*Primary Progressive Aphasia, a degeneration of the part of the brain that affects speech.

Tuesday, September 18, 2012

Prince Charming

Tommy is on bended knee before me holding a Capezio ballet slipper in one hand. We are both laughing. The scene reminds me of Prince Charming when he finds his Cinderella and the perfect foot to fit the glass slipper.

Our mirth doesn’t exactly match the fairytale, but instead is my husband attempting to figure out where to put the elastic strap that crosses the instep on the shoes I use as house slippers.

“No, Honey, my foot goes under the strap and into the shoe,” I tell him as I put a hand on his shoulder to steady myself. But Tommy insists on putting the band on my heel.

I am unfazed; we have several days left to practice. I’m readying Tommy to help me when I return from hip replacement surgery and am not allowed to bend over to put on my own shoes. He is eager to show me he can come through for me.

Earlier that day at lunch, I deliberately dropped a napkin on the floor. “Honey,” I said, “this is a rehearsal. Can you pick up the napkin for me?” He did, with a grin. He was enjoying this gallant role.

My tests continued throughout the day. “Give me your elbow, please,” I said. Actually, this trial needn’t wait until post-surgery because I’m already a hobbler with my arthritic hip. “And walk slower, Honey, I can’t move this fast.” He complied, and like an escort leading an elderly patron to the opera, he moved one foot at a time.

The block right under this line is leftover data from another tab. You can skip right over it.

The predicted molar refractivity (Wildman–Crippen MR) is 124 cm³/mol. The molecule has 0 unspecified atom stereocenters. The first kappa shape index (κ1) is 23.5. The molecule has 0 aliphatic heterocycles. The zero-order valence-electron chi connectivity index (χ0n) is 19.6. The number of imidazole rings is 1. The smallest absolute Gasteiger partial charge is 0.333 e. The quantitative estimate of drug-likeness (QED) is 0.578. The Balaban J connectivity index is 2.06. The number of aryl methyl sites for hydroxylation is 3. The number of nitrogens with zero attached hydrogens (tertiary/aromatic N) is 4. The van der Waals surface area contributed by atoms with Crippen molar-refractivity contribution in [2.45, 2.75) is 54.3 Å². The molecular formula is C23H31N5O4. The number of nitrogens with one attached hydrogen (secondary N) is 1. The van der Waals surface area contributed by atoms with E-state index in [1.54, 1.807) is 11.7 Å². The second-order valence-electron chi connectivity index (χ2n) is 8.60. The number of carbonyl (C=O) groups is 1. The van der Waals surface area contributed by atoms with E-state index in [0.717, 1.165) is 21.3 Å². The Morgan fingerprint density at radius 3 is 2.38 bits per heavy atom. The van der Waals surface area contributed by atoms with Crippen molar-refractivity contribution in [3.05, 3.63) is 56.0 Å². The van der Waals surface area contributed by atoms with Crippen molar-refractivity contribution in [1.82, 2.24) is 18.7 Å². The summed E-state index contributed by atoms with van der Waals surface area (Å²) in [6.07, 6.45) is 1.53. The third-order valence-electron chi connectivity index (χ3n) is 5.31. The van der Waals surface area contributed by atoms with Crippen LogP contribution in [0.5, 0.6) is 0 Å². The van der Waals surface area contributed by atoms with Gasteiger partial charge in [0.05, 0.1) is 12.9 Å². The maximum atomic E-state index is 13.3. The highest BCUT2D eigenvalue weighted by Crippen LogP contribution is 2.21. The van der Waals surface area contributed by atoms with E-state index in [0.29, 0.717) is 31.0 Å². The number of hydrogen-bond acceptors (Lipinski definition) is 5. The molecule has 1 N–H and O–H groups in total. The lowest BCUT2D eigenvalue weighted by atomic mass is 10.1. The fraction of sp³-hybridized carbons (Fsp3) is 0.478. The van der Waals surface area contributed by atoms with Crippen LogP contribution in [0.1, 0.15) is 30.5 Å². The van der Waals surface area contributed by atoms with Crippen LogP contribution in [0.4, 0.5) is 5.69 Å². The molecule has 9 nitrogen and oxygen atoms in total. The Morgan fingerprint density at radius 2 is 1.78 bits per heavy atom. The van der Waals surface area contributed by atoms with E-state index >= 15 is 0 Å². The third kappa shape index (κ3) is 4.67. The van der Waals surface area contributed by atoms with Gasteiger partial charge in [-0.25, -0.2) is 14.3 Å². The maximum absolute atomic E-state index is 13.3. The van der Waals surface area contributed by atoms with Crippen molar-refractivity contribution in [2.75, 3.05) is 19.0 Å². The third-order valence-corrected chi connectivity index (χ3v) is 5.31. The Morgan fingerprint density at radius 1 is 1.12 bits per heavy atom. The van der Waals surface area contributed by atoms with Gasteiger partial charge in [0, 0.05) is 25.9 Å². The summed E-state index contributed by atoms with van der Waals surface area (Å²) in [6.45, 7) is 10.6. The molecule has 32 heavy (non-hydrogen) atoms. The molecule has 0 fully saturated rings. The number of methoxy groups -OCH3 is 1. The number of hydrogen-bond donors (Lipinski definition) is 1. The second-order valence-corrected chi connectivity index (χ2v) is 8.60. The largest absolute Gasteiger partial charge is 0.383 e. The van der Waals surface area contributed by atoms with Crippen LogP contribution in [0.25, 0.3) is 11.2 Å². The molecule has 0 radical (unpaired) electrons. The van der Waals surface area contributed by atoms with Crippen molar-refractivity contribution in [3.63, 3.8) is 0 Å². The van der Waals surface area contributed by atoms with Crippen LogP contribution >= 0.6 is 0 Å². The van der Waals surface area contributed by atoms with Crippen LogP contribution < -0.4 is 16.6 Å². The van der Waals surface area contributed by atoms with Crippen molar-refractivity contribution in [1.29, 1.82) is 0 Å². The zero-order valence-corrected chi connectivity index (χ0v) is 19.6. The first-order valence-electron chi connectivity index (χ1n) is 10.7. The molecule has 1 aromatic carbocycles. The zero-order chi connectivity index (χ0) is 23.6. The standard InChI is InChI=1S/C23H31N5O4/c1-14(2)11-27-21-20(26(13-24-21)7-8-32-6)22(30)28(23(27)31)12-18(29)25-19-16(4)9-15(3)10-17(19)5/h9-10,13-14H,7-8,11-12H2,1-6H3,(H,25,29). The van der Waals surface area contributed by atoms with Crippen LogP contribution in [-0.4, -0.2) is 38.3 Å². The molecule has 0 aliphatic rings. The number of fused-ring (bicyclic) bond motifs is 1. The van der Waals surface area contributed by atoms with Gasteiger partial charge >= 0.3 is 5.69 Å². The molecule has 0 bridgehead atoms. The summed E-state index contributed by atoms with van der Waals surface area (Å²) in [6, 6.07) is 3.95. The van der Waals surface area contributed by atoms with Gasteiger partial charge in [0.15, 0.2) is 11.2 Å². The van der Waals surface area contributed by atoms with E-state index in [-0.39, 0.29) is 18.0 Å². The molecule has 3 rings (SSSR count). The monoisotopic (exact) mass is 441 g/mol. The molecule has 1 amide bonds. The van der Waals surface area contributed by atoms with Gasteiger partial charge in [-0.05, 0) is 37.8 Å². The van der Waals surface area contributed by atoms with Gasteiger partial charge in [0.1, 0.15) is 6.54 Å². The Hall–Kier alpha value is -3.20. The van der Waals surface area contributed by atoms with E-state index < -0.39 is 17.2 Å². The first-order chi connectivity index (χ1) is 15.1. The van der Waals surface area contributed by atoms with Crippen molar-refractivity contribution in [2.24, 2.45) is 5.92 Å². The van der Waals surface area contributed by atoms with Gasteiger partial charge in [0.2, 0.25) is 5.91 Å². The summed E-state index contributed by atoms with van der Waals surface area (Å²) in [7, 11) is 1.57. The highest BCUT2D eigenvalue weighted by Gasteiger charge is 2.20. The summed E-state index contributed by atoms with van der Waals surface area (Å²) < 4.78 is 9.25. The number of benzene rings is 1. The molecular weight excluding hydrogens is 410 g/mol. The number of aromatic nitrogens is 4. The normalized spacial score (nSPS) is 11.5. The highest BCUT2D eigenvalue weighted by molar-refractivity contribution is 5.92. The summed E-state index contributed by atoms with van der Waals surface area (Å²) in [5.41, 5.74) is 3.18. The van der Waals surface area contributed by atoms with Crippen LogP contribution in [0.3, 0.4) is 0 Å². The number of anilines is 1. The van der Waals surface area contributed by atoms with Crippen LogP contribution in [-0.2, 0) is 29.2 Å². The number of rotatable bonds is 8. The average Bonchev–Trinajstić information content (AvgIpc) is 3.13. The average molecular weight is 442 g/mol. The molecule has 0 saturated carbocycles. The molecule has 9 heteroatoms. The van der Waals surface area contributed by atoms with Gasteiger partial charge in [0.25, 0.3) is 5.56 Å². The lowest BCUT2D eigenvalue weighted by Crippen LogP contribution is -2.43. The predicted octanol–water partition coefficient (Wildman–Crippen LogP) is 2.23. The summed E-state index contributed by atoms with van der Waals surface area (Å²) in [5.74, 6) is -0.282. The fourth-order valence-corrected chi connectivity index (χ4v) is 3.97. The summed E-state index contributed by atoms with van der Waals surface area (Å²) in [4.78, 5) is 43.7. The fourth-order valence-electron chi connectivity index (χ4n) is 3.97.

At home, it was this request: “Keep your eyes on me as I walk up the stairs. Just in case I topple backwards.” Instead of viewing my assent from his spot on the couch, my Prince Charming rose and stood at the base of the stairs. He watched as I slowly practiced the step-to-step instructions in my pre-surgery pamphlet.

When I reached the top of the stairs, Tommy returned to the couch and his TV program. That was fine with me; he had completed enough tests to assure me he’d be a competent caregiver. And if I needed further evidence of his empathy for the ill, all I’d have to do is to recall an incident with an ailing uncle that convinced me Tommy would be a good mate.

My Uncle Nate was in a residential facility suffering from Parkinson’s and dementia. It was no longer safe for him to be at home. Tommy and I weren’t married at the time, just mature sweethearts when he accompanied me for a visit. As soon as they were introduced, Tommy said to my uncle, “Would you like to take a walk?” Then, he hooked an elbow and slowly ambled along the hallway with Uncle Nate.

As I watched the two men -- one a treasured figure in my childhood, the other a second-husband prospect -- I realized how important this trait would be in my life. Tommy would be someone I could count on, to care for me when the need would arise.

As it turned out, Tommy beat me to it. I’ve been the one wearing the caregiver’s cap. But I know, that if the situation were reversed, if I was the one suffering a variety of losses, my husband would not leave my side, nor protest his new responsibility.

So, we’re about to have a real-life test, albeit a temporary one. I’ll be in the hospital for two days (prayerfully), then home to rehab for three to six weeks.  Friends, relatives, and neighbors will be around to assist us both.

But there will be times during my return to physical health that it will be just my husband and I. While Tommy is silent in his requests, mine will be loud and insistent: “Honey, I want my cane,” I can hear myself saying. Or, “please put a load in the laundry so it doesn’t pile up.” Perhaps, “Can you start dinner? Make salads? Set the table?” All new language of need from yours truly.

I’ve been fortunate, in the years we’ve been together I’ve been a healthy woman -- no previous hospitalizations and no memorable cold or flu that required Tommy’s attentiveness. If there were, he evidently brought me the requested medicine, bucket, or broth, or I would have remembered his lapse. Wouldn’t I have?